Catchment News

The impact of nutrient reduction measures on the health of Irish estuarine systems

| in News, Science

Nutrient over-enrichment in estuaries and coasts due to human activity is a widely recognised global phenomenon. These ecosystems can respond to this disturbance through enhanced growth of phytoplankton and opportunistic seaweeds, resulting in the formation of algal blooms. Some phytoplankton bloom species can produce toxins and be harmful to plants and animals while opportunistic macroalgal blooms (such as sea lettuce) can be unsightly and produce odour problems as they decay which may impact on tourism and local communities. In Ireland, high phytoplankton biomass and increased frequency of bloom events, due to nutrient enrichment, have contributed to estuarine waters being classed eutrophic or potentially eutrophic. At present, 36 % of Irish transitional and 67 % of coastal waters monitored by the Environmental Protection Agency (Water Quality report 2012) are considered ‘healthy’ (good or high status) leaving a large proportion of areas requiring improvement.

The amount of nutrients entering estuaries and coasts is dependent on the nutrient source which can either be diffuse (e.g. run-off from agriculture, forestry etc) or point (e.g. waste water treatment plants, industrial sources). In Ireland today the amount of nitrogen and phosphorus from each source will vary considerably in each catchment. For example, while phosphorus will originate largely from agricultural sources in some catchments, phosphorus largely emanates from waste water treatment plants in catchments which have large cities or towns.

In Ireland, blanket mitigation measures have been applied to reduce nutrient losses from agriculture, domestic and industrial sources. These measures stem from a number of European Directives, and National Regulations which have been implemented in recent years. The EPA has been monitoring estuaries and coasts for the last 30 years allowing us to identify whether measures have improved water quality since their implementation.

The main objective of this research project was to trace the historic nitrogen and phosphorus flows from their source to the coastal zone to determine the effectiveness of recent mitigation measures. The study focused on 17 Irish catchments and looked at how nutrient loads have changed from 2000 to 2013, how this has impacted river nutrient delivery to the estuary, and how the estuary itself has responded in terms of nutrient concentrations and phytoplankton biomass.

Load Apportionment Modelling indicated that in most systems the greatest overall contributor to nutrient loads are diffuse sources. However, reductions in both diffuse and point sources have resulted in considerable reductions in phosphorus loads to coastal systems, highlighting the effectiveness of measures which have been applied. Reductions in nitrogen loads have been more modest and are largely related to agricultural improvements. In each catchment the type of land use (agriculture, forestry etc) and the proximity of large towns to the estuary or coast greatly influenced the effectiveness of measures. The greater decrease in phosphorus inputs meant that ratios of nitrogen to phosphorus increased in some estuaries. This indicated an imbalance in nutrient reduction which, while improving estuarine ecosystem health, may cause problems downstream in the outer coastal zone.

Phosphorus inputs, measured on each river just before it enters the estuary, showed a significant reduction in 15 cases, but only 4 rivers showed a concurrent reduction in nitrogen. Significant parallel improvements in estuarine water quality were evident in only 8 of the downstream systems, highlighting that the response of estuaries to nutrient load reductions can be complex.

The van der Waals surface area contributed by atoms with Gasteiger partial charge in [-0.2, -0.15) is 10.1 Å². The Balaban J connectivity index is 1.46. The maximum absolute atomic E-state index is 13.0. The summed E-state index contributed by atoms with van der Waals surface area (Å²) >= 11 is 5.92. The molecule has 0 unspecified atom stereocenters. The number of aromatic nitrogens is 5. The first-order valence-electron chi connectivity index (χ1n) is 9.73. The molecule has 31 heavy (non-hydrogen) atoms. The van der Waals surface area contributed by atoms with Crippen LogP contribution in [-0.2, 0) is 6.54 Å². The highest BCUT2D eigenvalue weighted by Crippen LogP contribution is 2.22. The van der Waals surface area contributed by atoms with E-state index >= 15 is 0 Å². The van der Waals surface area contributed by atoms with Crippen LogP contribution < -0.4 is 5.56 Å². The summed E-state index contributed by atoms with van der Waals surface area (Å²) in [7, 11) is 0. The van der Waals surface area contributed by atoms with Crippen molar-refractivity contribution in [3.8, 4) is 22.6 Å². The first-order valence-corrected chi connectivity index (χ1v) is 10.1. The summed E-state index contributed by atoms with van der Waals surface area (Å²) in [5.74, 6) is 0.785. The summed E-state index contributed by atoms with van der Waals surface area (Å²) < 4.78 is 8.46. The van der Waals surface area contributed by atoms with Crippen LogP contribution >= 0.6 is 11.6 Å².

This response is often determined by nutrient cycling processes within the estuary itself and factors such as light and residence time which can ‘dampen’ the impacts of nutrient enrichment or reduction. In some systems light availability may be low due to large amount of suspended material in the water (e.g. sediment, organic material). This will reduce the growth of the phytoplankton when nutrients increase. In these types of systems blooms will be less frequent or dampened as conditions are not be optimal for growth.

This occurs for example in the Upper Slaney Estuary which has high nutrient concentrations but does not have phytoplankton blooms. Some Irish estuaries have short residence times as river flow rates can be high or the nutrients and phytoplankton will be flushed out with each tidal cycle. In these cases phytoplankton do not have time to bloom before they are flushed out to sea. Often in these types of systems we may see green opportunistic seaweed blooms, for example in the Tolka Estuary in Dublin.

The complexity of estuarine systems and how this impacts their response to nutrient increases or reductions dictates that a portfolio of separate, but complimentary, management approaches may be required to address eutrophication in each estuary. In addition the influence of measures, cycling and physical controls will evolve through the estuarine continuum from fresh to marine water, highlighting the need to consider the impact of measures on each river-estuarine system in the context of these control shifts.

The results of the study will inform decision makers on the effectiveness of measures to date and the possible response of systems to future controls in the light of targets set out under the Water Framework Directive.

Sorcha Ní Longphuirt, EPA Cork

Read more in EPA Research Report 184: Assessing Recent Trends in Nutrient Inputs to Estuarine Waters and Their Ecological Effect http://bit.ly/eparesearch184

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